Posts: 215
Location: Kalispell, MT
Post Re: Emergency Room and avoiding hospitals
Is not calling 911 really a good idea? You don't know what the problem is and how can you watch as your LO strangles, or moans, or thrashes around. Perhaps you can intervene upon arrival with the advanced directives. If he/she is going out, perhaps he/she needs pain meds.


Thu Feb 24, 2011 3:07 pm
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Joined: Wed Dec 30, 2009 1:46 pm
Posts: 3213
Location: WA
Post Re: Emergency Room and avoiding hospitals
Absolutely, Gail. I think people are referring to cardio/respiratory failure, etc., where CPR might be done on them. Obviously, if our LO breaks a leg or is injured in some way or even has a stroke, early treatment is essential. There are other conditions, like pneumonia, septic shock or unconsciousness from massive stroke where one might choose not to treat them. It helps to decide these things beforehand. If my husband were choking on a piece of meat, I would certainly perform a Heimlich maneuver!

Just a couple of months ago when Derek clearly had a bad UTI, the new doctor said he thought our old doctor and we had decided not to treat UTIs. Well, that was not true. His former doctor had suggested his UTIs not be treated unless he was symptomatic which, in this case, he clearly was and which I and the nurses at the SNF had documented and faxed him. Because he is becoming more resistant to the usual antibiotics we have to pick our battles [and our weapons] carefully. Thankfully, it was successfully treated after much haranguing on my part.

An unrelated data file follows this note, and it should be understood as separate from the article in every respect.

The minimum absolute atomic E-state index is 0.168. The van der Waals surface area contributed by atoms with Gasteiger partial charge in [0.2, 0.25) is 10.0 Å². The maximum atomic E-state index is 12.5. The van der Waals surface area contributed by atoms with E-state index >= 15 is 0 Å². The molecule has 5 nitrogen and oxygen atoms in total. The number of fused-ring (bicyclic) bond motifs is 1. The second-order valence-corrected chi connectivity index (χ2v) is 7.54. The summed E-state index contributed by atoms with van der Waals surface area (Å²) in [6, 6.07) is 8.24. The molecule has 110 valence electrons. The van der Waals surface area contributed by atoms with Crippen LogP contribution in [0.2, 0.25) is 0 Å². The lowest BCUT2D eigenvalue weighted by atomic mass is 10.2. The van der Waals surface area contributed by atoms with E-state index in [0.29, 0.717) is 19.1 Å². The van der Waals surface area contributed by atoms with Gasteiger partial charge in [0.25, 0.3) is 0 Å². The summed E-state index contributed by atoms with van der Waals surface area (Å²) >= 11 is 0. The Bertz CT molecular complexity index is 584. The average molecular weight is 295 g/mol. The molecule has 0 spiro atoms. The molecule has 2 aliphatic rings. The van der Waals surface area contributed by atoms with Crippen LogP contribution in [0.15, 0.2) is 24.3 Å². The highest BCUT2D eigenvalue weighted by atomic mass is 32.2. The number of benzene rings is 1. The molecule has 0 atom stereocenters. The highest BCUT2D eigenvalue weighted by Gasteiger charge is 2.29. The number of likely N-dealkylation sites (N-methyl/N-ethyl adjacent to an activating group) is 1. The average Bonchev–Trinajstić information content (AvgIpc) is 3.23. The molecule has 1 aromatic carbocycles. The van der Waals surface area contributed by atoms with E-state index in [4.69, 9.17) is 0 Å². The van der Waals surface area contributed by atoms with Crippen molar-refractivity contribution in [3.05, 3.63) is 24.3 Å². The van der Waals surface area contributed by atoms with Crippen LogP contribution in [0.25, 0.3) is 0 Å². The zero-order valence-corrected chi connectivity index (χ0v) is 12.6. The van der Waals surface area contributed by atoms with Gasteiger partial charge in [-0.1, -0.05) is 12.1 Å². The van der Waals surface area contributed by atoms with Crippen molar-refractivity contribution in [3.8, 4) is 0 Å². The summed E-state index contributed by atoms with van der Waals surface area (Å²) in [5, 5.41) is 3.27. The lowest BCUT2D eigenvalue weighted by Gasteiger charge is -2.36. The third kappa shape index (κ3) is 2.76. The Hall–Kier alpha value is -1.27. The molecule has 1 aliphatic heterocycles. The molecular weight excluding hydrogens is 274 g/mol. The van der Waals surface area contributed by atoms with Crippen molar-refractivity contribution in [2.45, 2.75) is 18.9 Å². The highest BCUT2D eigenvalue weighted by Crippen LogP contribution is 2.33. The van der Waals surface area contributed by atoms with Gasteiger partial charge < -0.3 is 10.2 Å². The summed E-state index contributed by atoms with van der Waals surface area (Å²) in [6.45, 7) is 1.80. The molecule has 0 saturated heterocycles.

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Pat [68] married to Derek [84] for 38 years; husband dx PDD/LBD 2005, probably began 2002 or earlier; late stage and in a SNF as of January 2011. Hospitalized 11/2/2013 and discharged to home Hospice. Passed away at home on 11/9/2013.


Thu Feb 24, 2011 5:10 pm
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Joined: Wed Oct 28, 2009 11:53 am
Posts: 969
Location: Ocala, FL
Post Re: Emergency Room and avoiding hospitals
Well said, Pat. One of the good things about being in Palliative Care is that I have a phone number I can call for any reason. I would use that number rather than 911. They have all the facts. 911 does not.

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Leone Carroll (75); wife of Dale (75) who passed away March 23, 2011


Thu Feb 24, 2011 5:34 pm
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Joined: Fri Dec 31, 2010 3:07 pm
Posts: 1039
Location: Minnesota
Post Re: Emergency Room and avoiding hospitals
Pat, that is how I look at it, too. No CPR, please, but many other conditions would be treated. About 10 years before Lewy, neighbors performed CPR on Coy. We are grateful they did! But when the city fathers had a little ceremony honoring our neighbors for their life-saving act they mentioned that this was the first time the recipient of the act had been at the ceremony! I don't think the success rate of CPR is all that great. I'm glad Coy had another chance and I'm glad it worked for him, at that time and in those circumstances. He does not want another chance now. He feels so strongly about it that he had his defibrolator removed.